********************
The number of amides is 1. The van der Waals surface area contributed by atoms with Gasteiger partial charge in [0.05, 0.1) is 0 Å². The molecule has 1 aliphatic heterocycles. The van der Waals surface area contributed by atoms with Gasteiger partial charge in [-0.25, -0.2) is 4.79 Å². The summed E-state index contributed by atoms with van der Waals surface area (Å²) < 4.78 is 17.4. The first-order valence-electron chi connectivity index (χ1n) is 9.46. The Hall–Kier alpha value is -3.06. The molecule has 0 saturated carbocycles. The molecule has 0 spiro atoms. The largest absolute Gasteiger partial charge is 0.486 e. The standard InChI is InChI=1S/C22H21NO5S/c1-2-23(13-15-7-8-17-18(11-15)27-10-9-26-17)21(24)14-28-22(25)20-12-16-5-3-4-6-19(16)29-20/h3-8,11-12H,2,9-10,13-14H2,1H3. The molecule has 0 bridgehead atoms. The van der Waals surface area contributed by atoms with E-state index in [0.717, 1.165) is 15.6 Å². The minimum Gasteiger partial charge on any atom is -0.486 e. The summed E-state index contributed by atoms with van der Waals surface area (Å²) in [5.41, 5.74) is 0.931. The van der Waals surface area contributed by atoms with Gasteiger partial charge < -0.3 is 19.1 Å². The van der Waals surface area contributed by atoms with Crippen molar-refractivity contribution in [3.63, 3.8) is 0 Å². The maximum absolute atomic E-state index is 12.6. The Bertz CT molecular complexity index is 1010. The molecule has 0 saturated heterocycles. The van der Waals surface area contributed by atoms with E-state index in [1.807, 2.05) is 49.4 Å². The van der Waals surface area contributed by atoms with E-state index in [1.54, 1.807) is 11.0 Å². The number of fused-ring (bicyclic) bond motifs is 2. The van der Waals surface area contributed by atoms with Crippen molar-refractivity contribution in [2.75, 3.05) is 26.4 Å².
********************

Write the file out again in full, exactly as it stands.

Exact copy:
The number of amides is 1. The van der Waals surface area contributed by atoms with Gasteiger partial charge in [0.05, 0.1) is 0 Å². The molecule has 1 aliphatic heterocycles. The van der Waals surface area contributed by atoms with Gasteiger partial charge in [-0.25, -0.2) is 4.79 Å². The summed E-state index contributed by atoms with van der Waals surface area (Å²) < 4.78 is 17.4. The first-order valence-electron chi connectivity index (χ1n) is 9.46. The Hall–Kier alpha value is -3.06. The molecule has 0 saturated carbocycles. The molecule has 0 spiro atoms. The largest absolute Gasteiger partial charge is 0.486 e. The standard InChI is InChI=1S/C22H21NO5S/c1-2-23(13-15-7-8-17-18(11-15)27-10-9-26-17)21(24)14-28-22(25)20-12-16-5-3-4-6-19(16)29-20/h3-8,11-12H,2,9-10,13-14H2,1H3. The molecule has 0 bridgehead atoms. The van der Waals surface area contributed by atoms with E-state index in [0.717, 1.165) is 15.6 Å². The minimum Gasteiger partial charge on any atom is -0.486 e. The summed E-state index contributed by atoms with van der Waals surface area (Å²) in [5.41, 5.74) is 0.931. The van der Waals surface area contributed by atoms with Gasteiger partial charge < -0.3 is 19.1 Å². The van der Waals surface area contributed by atoms with Crippen molar-refractivity contribution in [3.63, 3.8) is 0 Å². The maximum absolute atomic E-state index is 12.6. The Bertz CT molecular complexity index is 1010. The molecule has 0 saturated heterocycles. The van der Waals surface area contributed by atoms with E-state index in [1.807, 2.05) is 49.4 Å². The van der Waals surface area contributed by atoms with E-state index in [1.54, 1.807) is 11.0 Å². The number of fused-ring (bicyclic) bond motifs is 2. The van der Waals surface area contributed by atoms with Crippen molar-refractivity contribution in [2.75, 3.05) is 26.4 Å².